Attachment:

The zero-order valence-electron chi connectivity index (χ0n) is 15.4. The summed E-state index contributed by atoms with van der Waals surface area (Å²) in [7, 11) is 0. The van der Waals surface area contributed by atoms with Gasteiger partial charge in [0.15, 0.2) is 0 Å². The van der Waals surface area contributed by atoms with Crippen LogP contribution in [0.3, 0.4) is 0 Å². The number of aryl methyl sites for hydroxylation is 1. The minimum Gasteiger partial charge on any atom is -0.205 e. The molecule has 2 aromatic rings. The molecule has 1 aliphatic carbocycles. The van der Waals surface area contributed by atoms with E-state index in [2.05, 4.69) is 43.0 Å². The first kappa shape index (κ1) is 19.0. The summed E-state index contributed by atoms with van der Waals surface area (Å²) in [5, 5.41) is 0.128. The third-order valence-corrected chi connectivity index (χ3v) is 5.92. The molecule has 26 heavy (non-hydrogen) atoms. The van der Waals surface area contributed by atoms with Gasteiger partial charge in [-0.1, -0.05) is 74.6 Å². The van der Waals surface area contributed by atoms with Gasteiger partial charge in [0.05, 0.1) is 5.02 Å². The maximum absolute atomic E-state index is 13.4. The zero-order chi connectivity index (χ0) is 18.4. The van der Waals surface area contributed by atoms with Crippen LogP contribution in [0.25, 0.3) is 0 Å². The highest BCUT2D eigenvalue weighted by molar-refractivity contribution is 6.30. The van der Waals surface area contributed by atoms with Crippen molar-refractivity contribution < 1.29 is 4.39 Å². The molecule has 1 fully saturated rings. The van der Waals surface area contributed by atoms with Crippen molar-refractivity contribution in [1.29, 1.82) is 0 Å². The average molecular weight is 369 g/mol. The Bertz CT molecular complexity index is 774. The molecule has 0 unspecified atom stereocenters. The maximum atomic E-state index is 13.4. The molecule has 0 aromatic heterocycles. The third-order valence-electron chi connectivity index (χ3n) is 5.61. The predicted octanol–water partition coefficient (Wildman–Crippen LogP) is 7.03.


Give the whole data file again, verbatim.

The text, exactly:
The zero-order valence-electron chi connectivity index (χ0n) is 15.4. The summed E-state index contributed by atoms with van der Waals surface area (Å²) in [7, 11) is 0. The van der Waals surface area contributed by atoms with Gasteiger partial charge in [0.15, 0.2) is 0 Å². The van der Waals surface area contributed by atoms with Crippen LogP contribution in [0.3, 0.4) is 0 Å². The number of aryl methyl sites for hydroxylation is 1. The minimum Gasteiger partial charge on any atom is -0.205 e. The molecule has 2 aromatic rings. The molecule has 1 aliphatic carbocycles. The van der Waals surface area contributed by atoms with E-state index in [2.05, 4.69) is 43.0 Å². The first kappa shape index (κ1) is 19.0. The summed E-state index contributed by atoms with van der Waals surface area (Å²) in [5, 5.41) is 0.128. The third-order valence-corrected chi connectivity index (χ3v) is 5.92. The molecule has 26 heavy (non-hydrogen) atoms. The van der Waals surface area contributed by atoms with Gasteiger partial charge in [-0.1, -0.05) is 74.6 Å². The van der Waals surface area contributed by atoms with Gasteiger partial charge in [0.05, 0.1) is 5.02 Å². The maximum absolute atomic E-state index is 13.4. The zero-order chi connectivity index (χ0) is 18.4. The van der Waals surface area contributed by atoms with Crippen LogP contribution in [0.25, 0.3) is 0 Å². The highest BCUT2D eigenvalue weighted by molar-refractivity contribution is 6.30. The van der Waals surface area contributed by atoms with Crippen molar-refractivity contribution < 1.29 is 4.39 Å². The molecule has 1 fully saturated rings. The van der Waals surface area contributed by atoms with Crippen molar-refractivity contribution in [1.29, 1.82) is 0 Å². The average molecular weight is 369 g/mol. The Bertz CT molecular complexity index is 774. The molecule has 0 unspecified atom stereocenters. The maximum atomic E-state index is 13.4. The molecule has 0 aromatic heterocycles. The third-order valence-electron chi connectivity index (χ3n) is 5.61. The predicted octanol–water partition coefficient (Wildman–Crippen LogP) is 7.03.